BRP swing arm grease nipples?

7 replies to this topic
  • Bigbopper

Posted April 15, 2005 - 09:52 PM


Has anyone drilled the various links on their rear swingarm to add grease nipples? I wonder if there would be any weakness created by the added holes?


  • bikemadtim

Posted April 15, 2005 - 11:06 PM


I would like to do mine, I have various diff angled grease nipples ready in my garage to use. It's just that I am lazy and can't be bothered to strip everything off to do it. I don't want to do it in situe for fear of getting the bits of ally inside.

I don't think adding a couple of grease nipples will weaken it too much.

If you do it can you let us know how you got on?

  • SaltyWalrus

Posted April 15, 2005 - 11:19 PM


I've thought of doing it also. I am also to lazy, which is why I want the grease nipples, but can't be bothered to do it. Let us know if you install them.

  • bikemadtim

Posted April 15, 2005 - 11:21 PM


The BRP must attract lazy owners! :naughty:

If you remove the swinging arm to do it, I take it you need to remove the bearings and fit new ones?

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  • big t

Posted April 15, 2005 - 11:53 PM


I just take it apart every 6 months or so and clean the bearings up and re grease. I think it's better to pull it apart and clean it out.

  • frankstr

Posted April 16, 2005 - 04:30 AM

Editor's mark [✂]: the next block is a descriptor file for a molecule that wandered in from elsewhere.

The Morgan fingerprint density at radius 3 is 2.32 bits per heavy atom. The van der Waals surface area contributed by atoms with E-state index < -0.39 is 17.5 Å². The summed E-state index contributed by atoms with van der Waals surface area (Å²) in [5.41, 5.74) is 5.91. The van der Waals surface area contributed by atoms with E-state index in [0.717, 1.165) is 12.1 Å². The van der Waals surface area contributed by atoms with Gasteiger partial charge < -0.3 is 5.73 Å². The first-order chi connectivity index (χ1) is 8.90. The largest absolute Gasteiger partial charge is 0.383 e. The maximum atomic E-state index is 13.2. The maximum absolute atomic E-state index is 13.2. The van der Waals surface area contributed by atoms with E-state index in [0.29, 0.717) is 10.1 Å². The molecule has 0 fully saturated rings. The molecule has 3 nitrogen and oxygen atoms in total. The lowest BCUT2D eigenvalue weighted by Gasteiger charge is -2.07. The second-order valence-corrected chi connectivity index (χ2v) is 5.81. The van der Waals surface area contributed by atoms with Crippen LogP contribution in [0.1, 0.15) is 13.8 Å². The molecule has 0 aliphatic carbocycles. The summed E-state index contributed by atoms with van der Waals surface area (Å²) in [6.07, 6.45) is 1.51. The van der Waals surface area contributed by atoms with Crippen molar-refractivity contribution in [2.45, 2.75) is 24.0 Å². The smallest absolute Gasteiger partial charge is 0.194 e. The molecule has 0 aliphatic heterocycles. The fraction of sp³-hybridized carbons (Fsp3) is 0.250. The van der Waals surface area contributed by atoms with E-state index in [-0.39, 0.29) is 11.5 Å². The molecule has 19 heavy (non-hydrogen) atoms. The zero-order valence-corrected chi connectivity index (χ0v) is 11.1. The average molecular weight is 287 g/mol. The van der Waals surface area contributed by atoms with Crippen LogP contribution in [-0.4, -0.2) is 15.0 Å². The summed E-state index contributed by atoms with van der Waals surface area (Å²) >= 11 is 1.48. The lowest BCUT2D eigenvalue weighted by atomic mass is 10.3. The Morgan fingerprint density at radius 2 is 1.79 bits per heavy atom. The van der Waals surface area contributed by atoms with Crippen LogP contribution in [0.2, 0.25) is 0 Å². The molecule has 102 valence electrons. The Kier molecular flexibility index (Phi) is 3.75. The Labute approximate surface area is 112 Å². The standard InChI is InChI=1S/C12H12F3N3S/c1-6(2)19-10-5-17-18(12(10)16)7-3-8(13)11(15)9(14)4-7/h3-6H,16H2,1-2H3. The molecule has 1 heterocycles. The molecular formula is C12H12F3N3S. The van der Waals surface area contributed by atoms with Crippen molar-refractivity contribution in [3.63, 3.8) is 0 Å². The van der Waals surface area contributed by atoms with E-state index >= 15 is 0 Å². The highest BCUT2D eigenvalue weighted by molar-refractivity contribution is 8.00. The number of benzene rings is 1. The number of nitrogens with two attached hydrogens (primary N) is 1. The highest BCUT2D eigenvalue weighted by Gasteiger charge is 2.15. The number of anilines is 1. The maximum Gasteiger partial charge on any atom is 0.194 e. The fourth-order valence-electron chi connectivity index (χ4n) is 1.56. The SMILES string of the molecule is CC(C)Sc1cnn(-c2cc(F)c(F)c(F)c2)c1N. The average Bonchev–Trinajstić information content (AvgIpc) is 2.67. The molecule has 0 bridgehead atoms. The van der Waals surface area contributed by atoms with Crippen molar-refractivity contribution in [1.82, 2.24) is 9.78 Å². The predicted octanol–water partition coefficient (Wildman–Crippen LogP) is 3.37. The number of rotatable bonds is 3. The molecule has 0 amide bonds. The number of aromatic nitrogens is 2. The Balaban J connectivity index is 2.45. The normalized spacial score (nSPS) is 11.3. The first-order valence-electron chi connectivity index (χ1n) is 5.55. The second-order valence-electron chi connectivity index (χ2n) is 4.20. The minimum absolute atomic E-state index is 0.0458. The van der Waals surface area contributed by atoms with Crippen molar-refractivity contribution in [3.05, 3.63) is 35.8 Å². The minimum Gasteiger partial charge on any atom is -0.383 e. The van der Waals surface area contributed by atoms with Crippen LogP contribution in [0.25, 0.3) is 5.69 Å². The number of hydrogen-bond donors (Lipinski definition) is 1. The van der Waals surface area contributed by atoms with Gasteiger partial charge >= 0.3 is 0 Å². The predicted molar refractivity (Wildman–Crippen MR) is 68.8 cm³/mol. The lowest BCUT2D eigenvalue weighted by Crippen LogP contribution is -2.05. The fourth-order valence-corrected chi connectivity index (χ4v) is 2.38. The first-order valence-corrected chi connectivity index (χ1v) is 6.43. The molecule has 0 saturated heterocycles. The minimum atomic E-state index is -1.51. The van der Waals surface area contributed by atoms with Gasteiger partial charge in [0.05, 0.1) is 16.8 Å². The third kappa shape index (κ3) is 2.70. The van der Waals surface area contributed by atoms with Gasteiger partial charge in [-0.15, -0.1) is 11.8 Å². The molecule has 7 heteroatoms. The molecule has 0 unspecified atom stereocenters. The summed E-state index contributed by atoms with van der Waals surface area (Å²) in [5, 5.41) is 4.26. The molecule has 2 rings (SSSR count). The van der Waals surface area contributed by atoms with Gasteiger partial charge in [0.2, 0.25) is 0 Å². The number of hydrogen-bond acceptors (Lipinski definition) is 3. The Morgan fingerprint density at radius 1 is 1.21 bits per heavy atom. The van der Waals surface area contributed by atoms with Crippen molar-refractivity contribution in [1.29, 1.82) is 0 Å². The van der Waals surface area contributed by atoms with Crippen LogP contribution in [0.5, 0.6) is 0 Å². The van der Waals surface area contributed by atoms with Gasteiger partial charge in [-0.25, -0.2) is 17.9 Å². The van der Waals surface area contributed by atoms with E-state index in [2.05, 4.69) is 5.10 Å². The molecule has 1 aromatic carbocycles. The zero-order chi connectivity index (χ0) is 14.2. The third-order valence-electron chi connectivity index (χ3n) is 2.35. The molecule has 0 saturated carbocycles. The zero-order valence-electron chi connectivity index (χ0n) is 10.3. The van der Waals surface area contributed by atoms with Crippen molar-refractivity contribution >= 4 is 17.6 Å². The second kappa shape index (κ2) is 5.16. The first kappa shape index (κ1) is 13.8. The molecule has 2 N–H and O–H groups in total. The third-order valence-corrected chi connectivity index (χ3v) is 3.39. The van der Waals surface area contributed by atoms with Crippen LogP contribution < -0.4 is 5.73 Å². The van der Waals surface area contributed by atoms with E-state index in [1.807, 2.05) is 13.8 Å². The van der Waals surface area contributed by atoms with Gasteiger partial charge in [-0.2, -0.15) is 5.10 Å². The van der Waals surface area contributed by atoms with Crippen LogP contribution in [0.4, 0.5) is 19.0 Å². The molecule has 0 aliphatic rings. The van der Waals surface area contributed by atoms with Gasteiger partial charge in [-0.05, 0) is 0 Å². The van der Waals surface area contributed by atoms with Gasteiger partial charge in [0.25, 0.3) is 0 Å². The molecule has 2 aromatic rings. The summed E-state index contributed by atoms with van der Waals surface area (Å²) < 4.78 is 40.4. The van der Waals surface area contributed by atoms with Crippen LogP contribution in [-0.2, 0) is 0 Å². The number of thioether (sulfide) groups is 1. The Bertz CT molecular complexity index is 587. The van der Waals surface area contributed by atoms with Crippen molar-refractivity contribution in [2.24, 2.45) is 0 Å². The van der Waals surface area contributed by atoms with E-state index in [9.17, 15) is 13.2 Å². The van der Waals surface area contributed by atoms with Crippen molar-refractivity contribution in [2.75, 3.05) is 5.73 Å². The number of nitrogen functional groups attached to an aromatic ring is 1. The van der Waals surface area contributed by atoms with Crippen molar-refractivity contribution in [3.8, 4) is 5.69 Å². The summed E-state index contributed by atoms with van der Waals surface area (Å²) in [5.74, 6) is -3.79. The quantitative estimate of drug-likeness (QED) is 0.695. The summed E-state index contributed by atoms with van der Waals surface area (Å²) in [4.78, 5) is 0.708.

I just take it apart every 6 months or so and clean the bearings up and re grease. I think it's better to pull it apart and clean it out.

I agree, Its not that hard, plus the grease will be distributed better thru the bearings and you can inspect parts for wear.......

  • qadsan

Posted April 16, 2005 - 04:31 AM


If you add grease nipples (zerk fittings), there's no way of knowing if the grease is actually getting into the needle bearings. You also won't be able to see the condition of the bearings and or know if water is present, corrosion, etc. The zerk fittings were great for bushed fittings and various types of bearings in the past, but more things nowdays use roller needle bearings to reduce friction and getting grease into these parts is not always easy to do with a zerk fitting.

No matter which strategy you employ, make sure to use a waterproof grease in these areas as opposed to a water resistant grease if your bike ever sees any water. Make sure you also grease the shock linkages because some of those bearings are pretty small and will rapidly wear if they're not maintained.

  • Bigbopper

Posted April 16, 2005 - 08:22 AM


I agree that complete disassembly is better than the occasional greasing from a gun. I just like the idea of being able to pump some grease in there after every ride while still doing a full service every year or so. My old 500R had greasable linkage, and it was nice to see the grease squish out from all the link joints instead of just guess that there is some in there.



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